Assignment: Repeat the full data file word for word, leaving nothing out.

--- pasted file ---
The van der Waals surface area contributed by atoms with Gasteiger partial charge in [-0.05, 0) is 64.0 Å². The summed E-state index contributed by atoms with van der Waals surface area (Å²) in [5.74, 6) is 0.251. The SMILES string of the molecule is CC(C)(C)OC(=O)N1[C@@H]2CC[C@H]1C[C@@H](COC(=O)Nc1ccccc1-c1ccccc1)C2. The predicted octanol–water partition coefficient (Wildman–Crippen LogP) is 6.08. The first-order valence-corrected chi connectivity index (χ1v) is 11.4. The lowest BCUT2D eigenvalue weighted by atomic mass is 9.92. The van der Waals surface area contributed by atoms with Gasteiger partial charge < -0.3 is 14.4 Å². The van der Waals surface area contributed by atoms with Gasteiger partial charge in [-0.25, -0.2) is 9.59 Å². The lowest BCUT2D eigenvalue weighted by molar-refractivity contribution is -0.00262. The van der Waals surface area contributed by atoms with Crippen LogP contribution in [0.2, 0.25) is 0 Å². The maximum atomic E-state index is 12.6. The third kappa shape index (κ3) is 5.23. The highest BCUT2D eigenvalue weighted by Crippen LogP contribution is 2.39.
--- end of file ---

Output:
The van der Waals surface area contributed by atoms with Gasteiger partial charge in [-0.05, 0) is 64.0 Å². The summed E-state index contributed by atoms with van der Waals surface area (Å²) in [5.74, 6) is 0.251. The SMILES string of the molecule is CC(C)(C)OC(=O)N1[C@@H]2CC[C@H]1C[C@@H](COC(=O)Nc1ccccc1-c1ccccc1)C2. The predicted octanol–water partition coefficient (Wildman–Crippen LogP) is 6.08. The first-order valence-corrected chi connectivity index (χ1v) is 11.4. The lowest BCUT2D eigenvalue weighted by atomic mass is 9.92. The van der Waals surface area contributed by atoms with Gasteiger partial charge < -0.3 is 14.4 Å². The van der Waals surface area contributed by atoms with Gasteiger partial charge in [-0.25, -0.2) is 9.59 Å². The lowest BCUT2D eigenvalue weighted by molar-refractivity contribution is -0.00262. The van der Waals surface area contributed by atoms with Crippen LogP contribution in [0.2, 0.25) is 0 Å². The maximum atomic E-state index is 12.6. The third kappa shape index (κ3) is 5.23. The highest BCUT2D eigenvalue weighted by Crippen LogP contribution is 2.39.